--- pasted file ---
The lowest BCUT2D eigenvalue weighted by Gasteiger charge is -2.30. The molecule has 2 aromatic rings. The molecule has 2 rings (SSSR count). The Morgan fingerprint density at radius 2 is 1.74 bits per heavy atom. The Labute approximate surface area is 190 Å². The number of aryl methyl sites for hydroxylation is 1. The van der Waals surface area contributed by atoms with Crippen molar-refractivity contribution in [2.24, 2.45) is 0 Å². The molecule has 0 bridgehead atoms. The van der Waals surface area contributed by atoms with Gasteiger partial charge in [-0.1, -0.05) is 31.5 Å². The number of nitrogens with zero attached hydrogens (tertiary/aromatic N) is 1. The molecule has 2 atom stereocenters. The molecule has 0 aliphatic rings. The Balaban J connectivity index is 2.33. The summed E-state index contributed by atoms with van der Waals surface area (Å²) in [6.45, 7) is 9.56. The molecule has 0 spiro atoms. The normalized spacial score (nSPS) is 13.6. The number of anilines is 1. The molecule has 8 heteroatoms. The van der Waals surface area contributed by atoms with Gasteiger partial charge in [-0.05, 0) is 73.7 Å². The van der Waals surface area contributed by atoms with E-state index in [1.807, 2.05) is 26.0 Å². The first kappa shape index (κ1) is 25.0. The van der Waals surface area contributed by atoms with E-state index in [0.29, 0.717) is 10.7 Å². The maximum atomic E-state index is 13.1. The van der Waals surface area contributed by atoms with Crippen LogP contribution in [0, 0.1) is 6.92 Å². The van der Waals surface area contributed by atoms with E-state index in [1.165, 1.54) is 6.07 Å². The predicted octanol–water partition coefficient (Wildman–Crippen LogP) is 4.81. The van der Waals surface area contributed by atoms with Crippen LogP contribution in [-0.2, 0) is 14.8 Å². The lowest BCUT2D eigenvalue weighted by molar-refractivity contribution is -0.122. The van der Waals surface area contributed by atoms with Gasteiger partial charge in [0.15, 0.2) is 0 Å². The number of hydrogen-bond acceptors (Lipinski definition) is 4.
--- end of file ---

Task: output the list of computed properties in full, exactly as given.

The lowest BCUT2D eigenvalue weighted by Gasteiger charge is -2.30. The molecule has 2 aromatic rings. The molecule has 2 rings (SSSR count). The Morgan fingerprint density at radius 2 is 1.74 bits per heavy atom. The Labute approximate surface area is 190 Å². The number of aryl methyl sites for hydroxylation is 1. The van der Waals surface area contributed by atoms with Crippen molar-refractivity contribution in [2.24, 2.45) is 0 Å². The molecule has 0 bridgehead atoms. The van der Waals surface area contributed by atoms with Gasteiger partial charge in [-0.1, -0.05) is 31.5 Å². The number of nitrogens with zero attached hydrogens (tertiary/aromatic N) is 1. The molecule has 2 atom stereocenters. The molecule has 0 aliphatic rings. The Balaban J connectivity index is 2.33. The summed E-state index contributed by atoms with van der Waals surface area (Å²) in [6.45, 7) is 9.56. The molecule has 0 spiro atoms. The normalized spacial score (nSPS) is 13.6. The number of anilines is 1. The molecule has 8 heteroatoms. The van der Waals surface area contributed by atoms with Gasteiger partial charge in [-0.05, 0) is 73.7 Å². The van der Waals surface area contributed by atoms with E-state index in [1.807, 2.05) is 26.0 Å². The first kappa shape index (κ1) is 25.0. The van der Waals surface area contributed by atoms with E-state index in [0.29, 0.717) is 10.7 Å². The maximum atomic E-state index is 13.1. The van der Waals surface area contributed by atoms with Crippen LogP contribution in [0, 0.1) is 6.92 Å². The van der Waals surface area contributed by atoms with E-state index in [1.165, 1.54) is 6.07 Å². The predicted octanol–water partition coefficient (Wildman–Crippen LogP) is 4.81. The van der Waals surface area contributed by atoms with Crippen LogP contribution in [-0.2, 0) is 14.8 Å². The lowest BCUT2D eigenvalue weighted by molar-refractivity contribution is -0.122. The van der Waals surface area contributed by atoms with Gasteiger partial charge in [0.15, 0.2) is 0 Å². The number of hydrogen-bond acceptors (Lipinski definition) is 4.